It was a story about the people of Israel crossing the Jordan River. The priests walked before them with the ark of the covenant, and in a parallel to Moses crossing the Red Sea, the waters of the Jordan parted so that everyone walked across dry land. Then, 12 men, one from each of the tribes of Israel, took a stone from the dried up river bed. When they reached the other side, they formed the stones into a makeshift monument. This would remind them of how they came to the Promised Land, given to them by God. It would be a story passed down to their children, and their children’s children, as a testament to the God of Israel’s provision for the people. It would be a story to give them hope in their most difficult times.
Normally, I struggle with miraculous stories like this. I’ve seen them used and abused by proclaimers of the Prosperity Gospel, and their use in this way has caused me and others to stumble. Because of this abuse, I find them hard to believe, and as a result, I tend to immediately discredit them. But this one Sunday, I wasn’t concerned with the seemingly impossible physics behind parting an entire river. This Sunday, I heard and listened to the story differently, because I didn’t worry about whether or not this story actually happened, whether or not it was “real.” Instead, I thought about how true this story was to the people of Israel.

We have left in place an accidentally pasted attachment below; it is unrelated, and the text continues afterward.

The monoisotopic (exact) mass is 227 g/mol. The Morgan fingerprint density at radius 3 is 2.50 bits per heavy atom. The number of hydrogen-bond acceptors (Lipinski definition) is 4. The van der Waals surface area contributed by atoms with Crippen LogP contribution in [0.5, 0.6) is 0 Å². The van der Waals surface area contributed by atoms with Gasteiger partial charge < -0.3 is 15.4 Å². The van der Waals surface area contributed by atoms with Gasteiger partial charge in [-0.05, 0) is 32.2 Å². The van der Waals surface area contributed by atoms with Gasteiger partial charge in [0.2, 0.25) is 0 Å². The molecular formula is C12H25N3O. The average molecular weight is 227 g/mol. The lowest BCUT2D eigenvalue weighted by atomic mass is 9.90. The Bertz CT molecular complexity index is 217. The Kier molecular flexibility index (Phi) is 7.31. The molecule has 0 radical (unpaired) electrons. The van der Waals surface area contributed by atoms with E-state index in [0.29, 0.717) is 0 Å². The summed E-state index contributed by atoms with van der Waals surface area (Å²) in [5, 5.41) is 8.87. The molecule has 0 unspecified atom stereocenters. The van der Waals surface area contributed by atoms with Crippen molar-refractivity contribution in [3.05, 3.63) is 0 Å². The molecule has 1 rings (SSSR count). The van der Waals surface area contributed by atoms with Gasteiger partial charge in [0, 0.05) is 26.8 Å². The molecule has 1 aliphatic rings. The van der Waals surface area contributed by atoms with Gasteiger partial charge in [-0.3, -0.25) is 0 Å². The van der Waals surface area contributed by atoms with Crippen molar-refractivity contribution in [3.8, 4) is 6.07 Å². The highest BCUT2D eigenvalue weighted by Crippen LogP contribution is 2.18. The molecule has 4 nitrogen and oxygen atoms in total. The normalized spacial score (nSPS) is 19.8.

All I could think about was what the stones in this story meant to the Israelites, who would endure falls from grace, exile, and persecution throughout their history. I thought about the truth this story told these people, and what it would continue to tell them time and time again.